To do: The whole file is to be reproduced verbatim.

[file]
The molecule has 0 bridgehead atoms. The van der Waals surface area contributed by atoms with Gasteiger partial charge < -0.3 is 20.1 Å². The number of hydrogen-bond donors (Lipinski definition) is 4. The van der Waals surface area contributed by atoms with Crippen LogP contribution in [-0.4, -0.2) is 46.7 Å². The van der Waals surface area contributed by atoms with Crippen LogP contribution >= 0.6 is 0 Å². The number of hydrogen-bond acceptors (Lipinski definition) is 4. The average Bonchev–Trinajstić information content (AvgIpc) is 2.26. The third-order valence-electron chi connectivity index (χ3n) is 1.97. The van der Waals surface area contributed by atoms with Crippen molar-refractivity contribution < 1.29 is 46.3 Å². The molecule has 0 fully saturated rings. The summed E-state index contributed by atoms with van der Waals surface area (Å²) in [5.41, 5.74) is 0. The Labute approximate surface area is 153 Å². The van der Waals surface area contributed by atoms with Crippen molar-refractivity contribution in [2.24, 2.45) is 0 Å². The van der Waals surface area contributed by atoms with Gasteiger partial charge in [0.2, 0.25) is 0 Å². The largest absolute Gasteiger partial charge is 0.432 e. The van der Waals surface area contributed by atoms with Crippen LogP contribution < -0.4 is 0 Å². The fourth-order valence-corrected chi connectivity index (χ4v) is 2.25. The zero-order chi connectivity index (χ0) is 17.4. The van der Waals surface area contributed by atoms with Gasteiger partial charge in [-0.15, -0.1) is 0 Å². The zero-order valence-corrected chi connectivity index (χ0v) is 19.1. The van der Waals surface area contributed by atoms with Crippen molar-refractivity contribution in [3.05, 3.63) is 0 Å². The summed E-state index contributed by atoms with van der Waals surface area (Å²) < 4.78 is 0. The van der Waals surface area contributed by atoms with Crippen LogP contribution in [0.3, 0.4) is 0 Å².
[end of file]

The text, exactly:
The molecule has 0 bridgehead atoms. The van der Waals surface area contributed by atoms with Gasteiger partial charge < -0.3 is 20.1 Å². The number of hydrogen-bond donors (Lipinski definition) is 4. The van der Waals surface area contributed by atoms with Crippen LogP contribution in [-0.4, -0.2) is 46.7 Å². The van der Waals surface area contributed by atoms with Crippen LogP contribution >= 0.6 is 0 Å². The number of hydrogen-bond acceptors (Lipinski definition) is 4. The average Bonchev–Trinajstić information content (AvgIpc) is 2.26. The third-order valence-electron chi connectivity index (χ3n) is 1.97. The van der Waals surface area contributed by atoms with Crippen molar-refractivity contribution < 1.29 is 46.3 Å². The molecule has 0 fully saturated rings. The summed E-state index contributed by atoms with van der Waals surface area (Å²) in [5.41, 5.74) is 0. The Labute approximate surface area is 153 Å². The van der Waals surface area contributed by atoms with Crippen molar-refractivity contribution in [2.24, 2.45) is 0 Å². The van der Waals surface area contributed by atoms with Gasteiger partial charge in [0.2, 0.25) is 0 Å². The largest absolute Gasteiger partial charge is 0.432 e. The van der Waals surface area contributed by atoms with Crippen LogP contribution < -0.4 is 0 Å². The fourth-order valence-corrected chi connectivity index (χ4v) is 2.25. The zero-order chi connectivity index (χ0) is 17.4. The van der Waals surface area contributed by atoms with Gasteiger partial charge in [-0.15, -0.1) is 0 Å². The zero-order valence-corrected chi connectivity index (χ0v) is 19.1. The van der Waals surface area contributed by atoms with Crippen molar-refractivity contribution in [3.05, 3.63) is 0 Å². The summed E-state index contributed by atoms with van der Waals surface area (Å²) < 4.78 is 0. The van der Waals surface area contributed by atoms with Crippen LogP contribution in [0.3, 0.4) is 0 Å².